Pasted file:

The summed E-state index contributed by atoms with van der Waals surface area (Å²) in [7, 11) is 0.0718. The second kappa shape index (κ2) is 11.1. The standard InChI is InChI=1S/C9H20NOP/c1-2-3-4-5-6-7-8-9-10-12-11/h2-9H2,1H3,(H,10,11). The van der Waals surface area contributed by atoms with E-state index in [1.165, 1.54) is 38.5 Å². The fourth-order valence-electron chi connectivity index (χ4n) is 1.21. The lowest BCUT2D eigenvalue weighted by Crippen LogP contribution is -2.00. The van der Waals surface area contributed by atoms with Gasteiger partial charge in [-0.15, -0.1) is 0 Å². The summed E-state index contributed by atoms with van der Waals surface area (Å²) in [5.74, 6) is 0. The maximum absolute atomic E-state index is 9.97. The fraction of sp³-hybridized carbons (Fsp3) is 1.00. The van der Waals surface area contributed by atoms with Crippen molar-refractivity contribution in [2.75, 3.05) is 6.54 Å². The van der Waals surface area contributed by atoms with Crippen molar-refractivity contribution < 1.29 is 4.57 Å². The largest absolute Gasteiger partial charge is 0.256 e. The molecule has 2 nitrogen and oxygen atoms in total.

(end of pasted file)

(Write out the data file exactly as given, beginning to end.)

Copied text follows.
The summed E-state index contributed by atoms with van der Waals surface area (Å²) in [7, 11) is 0.0718. The second kappa shape index (κ2) is 11.1. The standard InChI is InChI=1S/C9H20NOP/c1-2-3-4-5-6-7-8-9-10-12-11/h2-9H2,1H3,(H,10,11). The van der Waals surface area contributed by atoms with E-state index in [1.165, 1.54) is 38.5 Å². The fourth-order valence-electron chi connectivity index (χ4n) is 1.21. The lowest BCUT2D eigenvalue weighted by Crippen LogP contribution is -2.00. The van der Waals surface area contributed by atoms with Gasteiger partial charge in [-0.15, -0.1) is 0 Å². The summed E-state index contributed by atoms with van der Waals surface area (Å²) in [5.74, 6) is 0. The maximum absolute atomic E-state index is 9.97. The fraction of sp³-hybridized carbons (Fsp3) is 1.00. The van der Waals surface area contributed by atoms with Crippen molar-refractivity contribution in [2.75, 3.05) is 6.54 Å². The van der Waals surface area contributed by atoms with Crippen molar-refractivity contribution < 1.29 is 4.57 Å². The largest absolute Gasteiger partial charge is 0.256 e. The molecule has 2 nitrogen and oxygen atoms in total.